After this past year, I have experienced the level of strength it takes to get through such a tough time, but more importantly I have really been able to find who I am as a person. When I first started my story out, I said that June 14 was the scariest day I had encountered and that it changed my life forever. To be honest, it changed my life for the better. I never once wavered in the fight and my strength. I did whatever I had to do for my father to win his battle. Were there days that I wanted to just break down and not get out of bed? Absolutely. There were days that I was angry with God for having me do this practically alone and no one knew what I was going through. Not only was I the daughter, I was 22 years old, I was the caregiver, I was on my own. The people we had around us were wonderful — but unless they had ever been put in the situation themselves, they did not understand what it felt like. I go to sleep with the thoughts every night, I think about it every day.
I did not realize what true strength was until I had to stay up at all hours or when I had to see my dad throw up in a trash can in the oncology center because he couldn’t make it to the bathroom. My father and I draw strength from each other; we draw hope from one another.
I was so incredibly blessed with this challenge — I am fortunate enough to know what passion is all about. I am able to live every single day of my life thanking God for all that I have and to never, EVER take one day, one minute, one second for granted. I truly am an optimist at all times — sometimes people may even think it’s fake — but truly, there is ALWAYS something to be thankful for in your life. I used to think I knew what I wanted in life, I used to think I was strong, I used to think I knew what happiness was — oh no, I was wrong. Now I know what life is actually all about.
Life is about loving that person next to you every moment you can. Life is about cherishing every single second of the day, every opportunity that has come your way. All of this seems difficult to do every day. The world is a crazy, materialistic place, but none of that actually matters in life. I am lucky enough to realize this at such a young age; which I think has allowed for so many more opportunities and accomplishments in my life. I have met some of the most incredible people I have ever witnessed — a mother whose daughter battled cancer and won — they are the real heroes in the world. A girl in her twenties who had to watch her best friend pass away from cancer and did everything possible to be there for her — she is the real hero. People like that, including myself, see no limits on what life can offer.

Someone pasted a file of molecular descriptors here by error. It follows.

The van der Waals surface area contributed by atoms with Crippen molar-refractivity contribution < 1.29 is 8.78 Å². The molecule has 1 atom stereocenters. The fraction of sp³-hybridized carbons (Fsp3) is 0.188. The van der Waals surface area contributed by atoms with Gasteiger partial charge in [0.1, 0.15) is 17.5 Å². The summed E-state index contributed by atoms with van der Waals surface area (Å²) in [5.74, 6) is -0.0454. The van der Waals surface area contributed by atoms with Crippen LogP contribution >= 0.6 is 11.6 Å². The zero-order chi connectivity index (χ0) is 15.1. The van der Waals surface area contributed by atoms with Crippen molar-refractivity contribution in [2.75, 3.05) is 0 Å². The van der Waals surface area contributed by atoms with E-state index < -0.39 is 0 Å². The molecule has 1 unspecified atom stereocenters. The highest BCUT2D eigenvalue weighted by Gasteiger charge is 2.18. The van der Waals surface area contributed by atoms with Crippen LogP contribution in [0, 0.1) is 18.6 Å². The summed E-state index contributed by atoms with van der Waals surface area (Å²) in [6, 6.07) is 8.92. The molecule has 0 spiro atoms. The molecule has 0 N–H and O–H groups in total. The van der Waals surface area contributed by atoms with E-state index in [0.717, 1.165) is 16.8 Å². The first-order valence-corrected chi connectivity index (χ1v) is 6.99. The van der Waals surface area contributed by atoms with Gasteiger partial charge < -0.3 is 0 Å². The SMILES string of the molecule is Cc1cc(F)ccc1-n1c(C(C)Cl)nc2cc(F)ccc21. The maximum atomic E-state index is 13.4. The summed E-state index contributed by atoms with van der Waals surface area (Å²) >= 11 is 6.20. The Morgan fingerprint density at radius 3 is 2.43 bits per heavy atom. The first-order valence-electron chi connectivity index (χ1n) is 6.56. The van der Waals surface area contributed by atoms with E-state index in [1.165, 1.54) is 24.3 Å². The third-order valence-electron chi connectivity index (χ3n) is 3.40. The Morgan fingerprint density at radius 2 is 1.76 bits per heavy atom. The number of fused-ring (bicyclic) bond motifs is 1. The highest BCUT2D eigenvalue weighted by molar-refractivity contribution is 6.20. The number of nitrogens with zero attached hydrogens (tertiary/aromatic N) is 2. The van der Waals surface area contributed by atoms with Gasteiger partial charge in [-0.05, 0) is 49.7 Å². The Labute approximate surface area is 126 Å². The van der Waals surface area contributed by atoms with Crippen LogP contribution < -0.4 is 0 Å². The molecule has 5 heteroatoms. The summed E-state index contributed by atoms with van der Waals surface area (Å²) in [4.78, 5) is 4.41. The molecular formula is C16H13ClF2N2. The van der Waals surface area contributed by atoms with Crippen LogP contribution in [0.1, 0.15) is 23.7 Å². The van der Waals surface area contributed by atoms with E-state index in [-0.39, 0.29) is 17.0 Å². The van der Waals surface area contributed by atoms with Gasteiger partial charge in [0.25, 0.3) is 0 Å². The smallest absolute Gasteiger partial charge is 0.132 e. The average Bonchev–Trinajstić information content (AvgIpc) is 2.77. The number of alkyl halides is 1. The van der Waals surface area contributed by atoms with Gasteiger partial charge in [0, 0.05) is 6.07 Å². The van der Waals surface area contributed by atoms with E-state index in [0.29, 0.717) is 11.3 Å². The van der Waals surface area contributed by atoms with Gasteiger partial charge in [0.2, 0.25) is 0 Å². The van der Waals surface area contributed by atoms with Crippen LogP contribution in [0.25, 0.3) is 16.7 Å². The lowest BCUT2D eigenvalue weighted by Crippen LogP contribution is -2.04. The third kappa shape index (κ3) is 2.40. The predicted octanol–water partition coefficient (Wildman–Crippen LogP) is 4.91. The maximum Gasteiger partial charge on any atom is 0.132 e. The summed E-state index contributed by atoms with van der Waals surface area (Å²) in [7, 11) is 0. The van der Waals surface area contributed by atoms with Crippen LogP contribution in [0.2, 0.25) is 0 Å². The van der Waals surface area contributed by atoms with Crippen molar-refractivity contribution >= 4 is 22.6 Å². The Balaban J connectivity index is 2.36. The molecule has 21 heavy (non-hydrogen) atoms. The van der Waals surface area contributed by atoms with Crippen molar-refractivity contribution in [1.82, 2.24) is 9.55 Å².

What my father and I did together is a miracle and we were told it was “impossible.” Cliché or not — impossible is nothing. Impossible is a word that allows the world to be okay with not accomplishing something that may be just out of reach. I am so fortunate that I can look at life the way I do every day and that I can achieve anything I put my mind to.
Cherish every person you have. Cherish that you are alive and breathing. Give someone a hug that you love and care about. Say “I love you” to your friends and family every day. Find something to do for yourself as well. Whether that is going for a run, reading a book, going shopping, getting your nails done, watching a football game — find something that makes you truly happy and allows you to clear your mind. Get your day started on a positive note every single day and go to bed with thoughts of what was wonderful about your day. Tell the ones you care for that you love them and appreciate their presence in your life.
There is always beauty in every storm and every obstacle is an opportunity. Everyone is going through something you may not know about. We must feel comfortable sharing our stories with others because you never know when you can inspire someone to make a change or give them the courage they need to fight through a trying time. Most importantly, we must take the time to truly identify with ourselves, be confident in who we are and know that we have more strength inside us than we truly think is possible.
Never, ever, ever give up… Fighters Fight, Right? GetLIVIN
If you are someone battling cancer, supporting a fighter, or a friend or family member of any of these — please reach out to me. I want to be able to support you in any way possible. If you are a friend of someone whose parent or loved one has cancer — check in with them to see how they are doing, not just about the person who is sick. Take them out for a dinner or just stop by with a movie and a bottle of wine — they will appreciate it more than you know, and they need it more than you know.
Originally published at getlivin.com on November 14, 2014.